White House spokesman Sean Spicer abruptly walked out of his press briefing Tuesday as journalists shouted questions after him, highlighting the increasingly adversarial relationship between the Trump administration and the reporters who cover it.
After a testy 20-minute question-and-answer session, Spicer told the jam-packed White House briefing room that President Donald Trump was frustrated with the number of "fake news" stories being reported, while news about his accomplishments during his just-completed foreign tour was downplayed.
"The reason the president is frustrated is that there is a perpetuation of false narratives with the use of unnamed sources over and over again about things that are happening that don't ultimately happen," Spicer said before walking away from the podium. "I think that is troubling."
The incident came hours after news that White House Communications Director Mike Dubke had resigned, in what is seen as the first step in a staff shake-up that could involve Spicer himself. Reports quoting anonymous officials say Trump is increasingly dissatisfied that the story of the administration's accomplishments is getting lost as major news outlets focus on allegations of wrongdoing swirling around the White House.
'Best messenger is the president'
"Ultimately, the best messenger is the president himself; he's always proven that," Spicer said, suggesting that Trump might take on a more high-profile role in controlling the White House message. In the meantime, however, Spicer will assume the job of interim communications director, according to multiple news reports.
WATCH: 'Best Messenger Is the President Himself'
During the abbreviated question-and-answer session, Spicer faced tough questions on several issues, including alleged ties between key administration officials and Russia. The Washington Post reported last week that Trump's son-in-law and top adviser, Jared Kushner, had discussed establishing a secret and secure communications channel with Russia, at a time when former President Barack Obama was still in office for another month.
Spicer deflected a reporter's questions about the Post's article, refusing to confirm or comment on its allegations.
"What your question assumes is a lot of facts that are not substantiated by anything but anonymous sources that are so far being leaked out," the spokesman said.
Spicer was also asked about the president's relationship with German Chancellor Angela Merkel, which was reported to have been strained during their meetings last week in Europe.
"They get along very well; he has a lot of respect for her," Spicer said. "They continue to grow the bond that they had during the talks in the G-7."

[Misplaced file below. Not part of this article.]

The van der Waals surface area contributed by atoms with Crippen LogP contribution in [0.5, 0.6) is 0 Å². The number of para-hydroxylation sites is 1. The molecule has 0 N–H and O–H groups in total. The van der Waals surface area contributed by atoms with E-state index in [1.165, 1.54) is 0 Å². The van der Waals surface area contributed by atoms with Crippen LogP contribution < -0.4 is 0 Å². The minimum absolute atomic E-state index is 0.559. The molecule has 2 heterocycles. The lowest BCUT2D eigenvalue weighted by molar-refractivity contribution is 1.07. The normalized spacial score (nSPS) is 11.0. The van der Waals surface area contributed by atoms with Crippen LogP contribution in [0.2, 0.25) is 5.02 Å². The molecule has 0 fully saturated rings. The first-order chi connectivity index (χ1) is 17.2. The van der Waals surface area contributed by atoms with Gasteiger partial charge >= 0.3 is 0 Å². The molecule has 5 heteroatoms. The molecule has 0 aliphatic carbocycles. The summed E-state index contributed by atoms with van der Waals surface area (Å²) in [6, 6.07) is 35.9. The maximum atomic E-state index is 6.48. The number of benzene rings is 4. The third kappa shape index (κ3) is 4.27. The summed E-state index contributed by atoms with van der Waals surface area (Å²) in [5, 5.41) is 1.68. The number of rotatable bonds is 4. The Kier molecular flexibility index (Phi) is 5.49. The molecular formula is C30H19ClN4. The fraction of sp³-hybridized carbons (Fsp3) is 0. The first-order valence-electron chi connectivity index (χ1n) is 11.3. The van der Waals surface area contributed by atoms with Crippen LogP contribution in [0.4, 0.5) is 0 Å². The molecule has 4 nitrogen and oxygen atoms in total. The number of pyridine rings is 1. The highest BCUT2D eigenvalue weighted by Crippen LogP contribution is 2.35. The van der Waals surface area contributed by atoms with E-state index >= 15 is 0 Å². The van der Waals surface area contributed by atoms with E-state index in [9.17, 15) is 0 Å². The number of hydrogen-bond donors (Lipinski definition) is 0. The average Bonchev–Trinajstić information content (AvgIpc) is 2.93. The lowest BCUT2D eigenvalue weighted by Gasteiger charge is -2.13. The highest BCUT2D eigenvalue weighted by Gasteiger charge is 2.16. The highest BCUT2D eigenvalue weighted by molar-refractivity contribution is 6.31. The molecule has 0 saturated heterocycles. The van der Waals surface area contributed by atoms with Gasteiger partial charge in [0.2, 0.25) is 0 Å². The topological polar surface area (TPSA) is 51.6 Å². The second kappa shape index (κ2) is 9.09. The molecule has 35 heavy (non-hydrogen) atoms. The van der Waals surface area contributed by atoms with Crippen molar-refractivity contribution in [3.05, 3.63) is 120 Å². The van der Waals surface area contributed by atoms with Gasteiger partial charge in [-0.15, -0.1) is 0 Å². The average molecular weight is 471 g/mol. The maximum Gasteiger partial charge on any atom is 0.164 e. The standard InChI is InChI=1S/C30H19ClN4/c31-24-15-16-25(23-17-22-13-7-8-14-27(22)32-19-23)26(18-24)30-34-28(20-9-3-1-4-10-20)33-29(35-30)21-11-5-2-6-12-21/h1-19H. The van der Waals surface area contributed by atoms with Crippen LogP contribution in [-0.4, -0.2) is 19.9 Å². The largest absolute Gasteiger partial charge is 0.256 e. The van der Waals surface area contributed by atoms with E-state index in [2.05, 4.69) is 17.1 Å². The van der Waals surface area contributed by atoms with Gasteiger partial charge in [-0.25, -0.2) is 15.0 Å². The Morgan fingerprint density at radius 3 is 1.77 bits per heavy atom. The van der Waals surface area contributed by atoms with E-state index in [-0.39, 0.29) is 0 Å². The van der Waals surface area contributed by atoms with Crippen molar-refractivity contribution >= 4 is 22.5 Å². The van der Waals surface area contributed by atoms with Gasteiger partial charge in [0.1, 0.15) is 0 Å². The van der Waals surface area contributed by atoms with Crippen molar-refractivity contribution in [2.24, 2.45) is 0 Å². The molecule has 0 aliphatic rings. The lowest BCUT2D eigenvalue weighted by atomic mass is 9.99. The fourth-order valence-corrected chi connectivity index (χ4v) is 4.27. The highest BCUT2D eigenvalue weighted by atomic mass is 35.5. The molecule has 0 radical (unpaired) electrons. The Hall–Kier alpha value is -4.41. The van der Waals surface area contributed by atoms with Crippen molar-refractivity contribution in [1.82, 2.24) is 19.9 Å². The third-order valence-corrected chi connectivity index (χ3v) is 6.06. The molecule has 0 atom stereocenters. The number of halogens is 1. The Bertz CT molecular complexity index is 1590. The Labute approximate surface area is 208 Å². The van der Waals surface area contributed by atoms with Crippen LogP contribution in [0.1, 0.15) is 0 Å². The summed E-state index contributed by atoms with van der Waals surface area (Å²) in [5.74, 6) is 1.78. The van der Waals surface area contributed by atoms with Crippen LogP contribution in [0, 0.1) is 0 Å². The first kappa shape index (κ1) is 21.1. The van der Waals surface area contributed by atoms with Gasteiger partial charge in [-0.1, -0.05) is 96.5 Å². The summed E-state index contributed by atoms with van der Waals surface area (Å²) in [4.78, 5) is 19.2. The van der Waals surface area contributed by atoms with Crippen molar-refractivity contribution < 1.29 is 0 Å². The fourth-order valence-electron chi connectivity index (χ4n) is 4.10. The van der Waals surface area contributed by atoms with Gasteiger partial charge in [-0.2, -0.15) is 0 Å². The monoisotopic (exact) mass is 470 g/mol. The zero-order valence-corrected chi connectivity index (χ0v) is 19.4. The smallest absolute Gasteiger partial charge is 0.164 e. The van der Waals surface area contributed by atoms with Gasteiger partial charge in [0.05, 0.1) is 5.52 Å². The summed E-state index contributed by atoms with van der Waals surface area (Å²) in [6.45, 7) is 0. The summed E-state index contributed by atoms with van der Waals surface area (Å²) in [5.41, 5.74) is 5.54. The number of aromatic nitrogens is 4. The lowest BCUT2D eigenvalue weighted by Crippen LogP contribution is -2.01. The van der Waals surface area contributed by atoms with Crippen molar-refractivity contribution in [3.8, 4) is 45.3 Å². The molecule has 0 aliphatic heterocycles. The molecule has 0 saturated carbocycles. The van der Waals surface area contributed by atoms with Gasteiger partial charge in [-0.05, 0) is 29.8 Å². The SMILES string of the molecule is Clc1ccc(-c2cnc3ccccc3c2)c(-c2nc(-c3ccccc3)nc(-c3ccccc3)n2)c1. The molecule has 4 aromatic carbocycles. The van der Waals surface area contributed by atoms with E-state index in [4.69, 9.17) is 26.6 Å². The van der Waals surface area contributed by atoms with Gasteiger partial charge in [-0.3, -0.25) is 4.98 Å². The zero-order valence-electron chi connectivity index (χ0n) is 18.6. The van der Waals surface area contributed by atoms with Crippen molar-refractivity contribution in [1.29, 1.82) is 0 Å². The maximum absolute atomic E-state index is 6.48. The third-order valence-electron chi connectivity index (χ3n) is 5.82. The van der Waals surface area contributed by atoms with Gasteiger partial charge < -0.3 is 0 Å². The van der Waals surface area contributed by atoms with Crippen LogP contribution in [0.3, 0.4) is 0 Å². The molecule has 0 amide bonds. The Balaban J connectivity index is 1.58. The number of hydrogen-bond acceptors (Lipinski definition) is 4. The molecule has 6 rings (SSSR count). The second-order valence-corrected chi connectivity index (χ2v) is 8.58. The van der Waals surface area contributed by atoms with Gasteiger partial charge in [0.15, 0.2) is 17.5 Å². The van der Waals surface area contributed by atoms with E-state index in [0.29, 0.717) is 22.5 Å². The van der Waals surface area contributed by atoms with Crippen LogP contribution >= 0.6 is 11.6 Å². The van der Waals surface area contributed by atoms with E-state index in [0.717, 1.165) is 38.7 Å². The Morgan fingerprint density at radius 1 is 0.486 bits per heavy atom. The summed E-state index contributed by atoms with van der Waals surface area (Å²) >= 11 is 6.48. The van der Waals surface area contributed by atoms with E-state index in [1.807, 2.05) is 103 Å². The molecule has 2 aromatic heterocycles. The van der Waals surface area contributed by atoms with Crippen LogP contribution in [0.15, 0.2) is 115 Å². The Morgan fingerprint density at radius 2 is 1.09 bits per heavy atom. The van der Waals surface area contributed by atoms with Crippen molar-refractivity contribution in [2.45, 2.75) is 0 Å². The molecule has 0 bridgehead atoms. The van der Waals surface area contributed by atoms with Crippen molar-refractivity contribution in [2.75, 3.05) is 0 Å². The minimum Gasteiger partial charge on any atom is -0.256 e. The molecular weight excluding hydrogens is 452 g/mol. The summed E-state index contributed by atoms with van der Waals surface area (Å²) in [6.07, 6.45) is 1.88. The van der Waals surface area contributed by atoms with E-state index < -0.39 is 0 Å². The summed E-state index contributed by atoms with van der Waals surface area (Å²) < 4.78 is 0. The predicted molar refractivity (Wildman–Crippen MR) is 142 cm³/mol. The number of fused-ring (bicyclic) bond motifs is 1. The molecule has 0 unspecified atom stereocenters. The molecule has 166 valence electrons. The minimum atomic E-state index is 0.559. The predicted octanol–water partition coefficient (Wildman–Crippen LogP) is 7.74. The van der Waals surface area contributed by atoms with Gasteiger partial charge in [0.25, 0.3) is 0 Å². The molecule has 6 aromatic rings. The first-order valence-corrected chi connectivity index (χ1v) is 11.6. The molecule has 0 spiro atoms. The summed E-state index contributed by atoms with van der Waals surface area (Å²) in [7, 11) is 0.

WATCH: Spicer Talks about Trump, Merkel Relationship
New jobs for campaign staff?
The resignation of communications chief Dubke and Spicer's press briefing walkout come amid reports that the president is looking to bring in fresh blood to try to turn around his embattled four-month-old presidency.
Among those said to be in line for White House jobs are Corey Lewandowski and David Bossie, political veterans who worked as senior officials during Trump's campaign but did not join the administration. Trump was reported to have met both men at the White House on Monday, as he seeks to form a "war room" to combat negative publicity and get his stalled legislative agenda back on track. He is also said to be putting together an outside group to handle all Russia-related inquiries.
Many Washington political analysts see the resignation of Dubke, along with reports of tensions among the embattled communications team and the search for additional help, as signs of an administration in turmoil.
Lara Brown, interim director of George Washington University's Graduate School of Political Management, says very few of Trump's staff have the skills needed to run a complex organization like the White House.
"A lot of people within the White House have very little experience with government and the process of American politics," she said.
Brown says one of the Trump White House's biggest weaknesses is that the president's management style is not suited to running a vast, interconnected series of organizations.
"President Trump has always run his businesses in a closely held fashion, with very few individuals who have essentially managed separate projects," Brown told VOA. "That's not how politics works. Everything is profoundly connected, so you have a lot of people [in the White House] who don't understand how to maneuver through this process."